Articles - Written by on Wednesday, October 13, 2010 11:36 - 0 Comments

Homes in Foreclosure Should be Closely Inspected before Purchasing

There are incredible deals available for people either looking for investment property or to buy their first home. In the City of Milwaukee, more than 400 homes are currently in foreclosure and selling as much 30 to 50 percent below market value.

But, buyers beware. Some of these properties may have been vacant for quite some time. The previous owner may have left on bad terms and vandalized the property even though the damage is not visible. What can’t be seen, can turn a person’s dream home into a money pit, particularly when it comes to plumbing.

Tim Irvine, a service manager at Zien Mechanical, says the first thing he would do when shopping a foreclosed home is to make sure the main drain is open. Take a garden hose and run water in the main drain for at least 15 minutes to make sure the drain is clear and there are no broken pipes outside.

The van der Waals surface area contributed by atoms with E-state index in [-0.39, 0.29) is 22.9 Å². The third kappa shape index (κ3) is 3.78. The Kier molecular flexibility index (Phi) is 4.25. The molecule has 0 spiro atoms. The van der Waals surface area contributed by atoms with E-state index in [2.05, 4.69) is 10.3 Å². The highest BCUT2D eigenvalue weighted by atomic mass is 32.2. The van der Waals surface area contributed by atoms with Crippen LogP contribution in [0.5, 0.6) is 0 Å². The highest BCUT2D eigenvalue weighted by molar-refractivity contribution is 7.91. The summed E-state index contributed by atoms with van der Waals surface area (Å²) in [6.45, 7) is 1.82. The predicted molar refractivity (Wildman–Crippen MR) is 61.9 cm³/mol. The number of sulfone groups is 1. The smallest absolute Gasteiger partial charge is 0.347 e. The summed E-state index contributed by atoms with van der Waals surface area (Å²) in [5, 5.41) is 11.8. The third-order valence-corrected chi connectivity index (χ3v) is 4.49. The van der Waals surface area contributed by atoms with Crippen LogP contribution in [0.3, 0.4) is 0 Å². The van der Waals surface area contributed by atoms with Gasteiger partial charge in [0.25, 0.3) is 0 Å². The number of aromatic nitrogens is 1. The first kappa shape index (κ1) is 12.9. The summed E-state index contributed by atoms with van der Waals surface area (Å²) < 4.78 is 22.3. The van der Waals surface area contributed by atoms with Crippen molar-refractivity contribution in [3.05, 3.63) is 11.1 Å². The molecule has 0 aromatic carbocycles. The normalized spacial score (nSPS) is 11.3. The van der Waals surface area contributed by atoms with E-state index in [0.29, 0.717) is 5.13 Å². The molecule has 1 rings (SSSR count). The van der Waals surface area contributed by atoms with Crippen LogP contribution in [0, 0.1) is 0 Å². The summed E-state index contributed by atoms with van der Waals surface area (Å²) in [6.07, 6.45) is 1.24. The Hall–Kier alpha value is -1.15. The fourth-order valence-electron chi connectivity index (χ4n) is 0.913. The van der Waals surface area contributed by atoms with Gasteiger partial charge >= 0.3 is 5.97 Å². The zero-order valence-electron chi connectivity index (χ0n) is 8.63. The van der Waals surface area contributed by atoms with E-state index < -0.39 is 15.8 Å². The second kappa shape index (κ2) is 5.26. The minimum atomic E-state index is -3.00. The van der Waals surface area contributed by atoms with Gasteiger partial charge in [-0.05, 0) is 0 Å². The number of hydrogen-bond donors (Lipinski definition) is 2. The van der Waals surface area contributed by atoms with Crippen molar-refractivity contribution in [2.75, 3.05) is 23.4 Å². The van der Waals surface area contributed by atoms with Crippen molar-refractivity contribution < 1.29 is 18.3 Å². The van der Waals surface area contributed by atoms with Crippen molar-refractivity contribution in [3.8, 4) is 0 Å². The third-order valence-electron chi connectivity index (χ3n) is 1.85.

In the basement, inspect the ceiling and every joist for water stains. A water stain always tells the truth and is a telltale sign of a water problem. Staining or mold on basement walls or the legs of any furniture are also clues to previous water damage. Examine every corner of the basement and where the wall meets the floor for any staining. If anything is up on blocks or bricks, it’s probably because there has been water in the basement. Irvine also says if the basement floor has been freshly painted, proceed with caution.

Finally, check every bathroom, kitchen and basement fixture, and look under the sinks for mushy wood, moisture or mold stains.

Water seepage and clogged drains are the biggest plumbing concerns when considering the purchase of an older or foreclosed home. Do not proceed with any purchase agreement without knowing the cause of the problem. Irvine recommends a video inspection of the main drain. Most licensed plumbers either own or have access to a video camera. The video inspection costs around $400, but could protect the homeowner against a $5,000 problem.
Buyers beware of hidden problems with plumbing.

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